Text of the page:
Last summer I was given the opportunity to teach my first college-level class: a senior-level lecture course on the history of the American Civil War and Reconstruction. I frankly wasn’t that nervous and I went into the course thinking that my job consisted of a simple two-step process where I simply downloaded information into my students’ brains and then challenged them to think critically about the past and its connection to the present.
The message of the Bible is that we are created to relate to the world around us. The thrill of the scientist is that the natural world is exciting to discover. And that drives the processes of science.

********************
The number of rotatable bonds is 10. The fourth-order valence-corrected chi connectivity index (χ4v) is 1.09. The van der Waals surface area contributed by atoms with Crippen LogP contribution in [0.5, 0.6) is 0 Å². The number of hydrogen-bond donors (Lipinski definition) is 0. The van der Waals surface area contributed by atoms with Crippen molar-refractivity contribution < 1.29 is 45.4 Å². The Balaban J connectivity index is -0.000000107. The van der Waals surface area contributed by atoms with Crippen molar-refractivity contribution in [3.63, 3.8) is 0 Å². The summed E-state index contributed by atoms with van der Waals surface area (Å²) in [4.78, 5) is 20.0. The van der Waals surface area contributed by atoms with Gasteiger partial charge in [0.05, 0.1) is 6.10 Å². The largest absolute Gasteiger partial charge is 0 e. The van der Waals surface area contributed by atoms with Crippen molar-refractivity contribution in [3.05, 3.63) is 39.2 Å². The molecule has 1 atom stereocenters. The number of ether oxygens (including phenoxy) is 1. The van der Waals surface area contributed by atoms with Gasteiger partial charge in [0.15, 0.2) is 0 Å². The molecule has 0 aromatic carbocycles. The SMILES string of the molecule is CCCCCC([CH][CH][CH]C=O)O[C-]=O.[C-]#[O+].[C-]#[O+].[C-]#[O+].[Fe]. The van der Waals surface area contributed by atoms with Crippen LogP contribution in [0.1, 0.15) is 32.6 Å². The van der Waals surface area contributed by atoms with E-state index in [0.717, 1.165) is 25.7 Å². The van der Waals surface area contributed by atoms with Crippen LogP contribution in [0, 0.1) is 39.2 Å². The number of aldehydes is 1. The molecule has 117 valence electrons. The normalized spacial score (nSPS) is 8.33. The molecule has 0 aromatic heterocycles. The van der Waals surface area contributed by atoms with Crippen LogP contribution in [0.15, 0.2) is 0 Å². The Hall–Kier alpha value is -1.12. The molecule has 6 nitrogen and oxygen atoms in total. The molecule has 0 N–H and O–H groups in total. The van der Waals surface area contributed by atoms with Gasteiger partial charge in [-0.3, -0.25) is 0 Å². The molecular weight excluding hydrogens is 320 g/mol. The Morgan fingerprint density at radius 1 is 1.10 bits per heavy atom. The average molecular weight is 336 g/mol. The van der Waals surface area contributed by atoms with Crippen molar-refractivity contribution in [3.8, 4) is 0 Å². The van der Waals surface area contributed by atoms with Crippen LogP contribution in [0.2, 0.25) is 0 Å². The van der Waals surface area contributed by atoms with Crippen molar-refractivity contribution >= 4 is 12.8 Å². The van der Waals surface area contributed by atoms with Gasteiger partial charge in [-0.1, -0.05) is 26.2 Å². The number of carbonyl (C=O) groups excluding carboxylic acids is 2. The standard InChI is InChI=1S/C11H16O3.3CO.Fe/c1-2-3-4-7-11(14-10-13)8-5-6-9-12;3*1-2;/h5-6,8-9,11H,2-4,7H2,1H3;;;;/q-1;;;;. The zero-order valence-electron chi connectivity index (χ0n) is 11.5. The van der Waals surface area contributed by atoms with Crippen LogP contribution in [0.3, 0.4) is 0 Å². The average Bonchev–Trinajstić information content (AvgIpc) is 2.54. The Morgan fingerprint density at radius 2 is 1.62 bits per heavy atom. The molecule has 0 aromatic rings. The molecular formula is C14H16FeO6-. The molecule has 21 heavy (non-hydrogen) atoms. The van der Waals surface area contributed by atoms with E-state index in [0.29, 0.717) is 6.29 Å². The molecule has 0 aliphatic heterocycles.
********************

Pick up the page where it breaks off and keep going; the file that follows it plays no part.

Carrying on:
In this interview, 2016 Christian Scholars’ Foundation Grant Recipient Carrie Bredow describes the psychology research she’s carrying out with the grant and talks about how her faith and academic work interact.
[I]sn’t science supposed to be objective, not to mention correct? If [a] study really is that flawed, how did it get published in such a prestigious journal? If it is valid, why isn’t its validity objectively clear to all scientists?
As the piece notes, Jahren is not typical of scientists who get book deals, but her experience is probably more typical of what a scientific career will look like than those of Nobel laureates.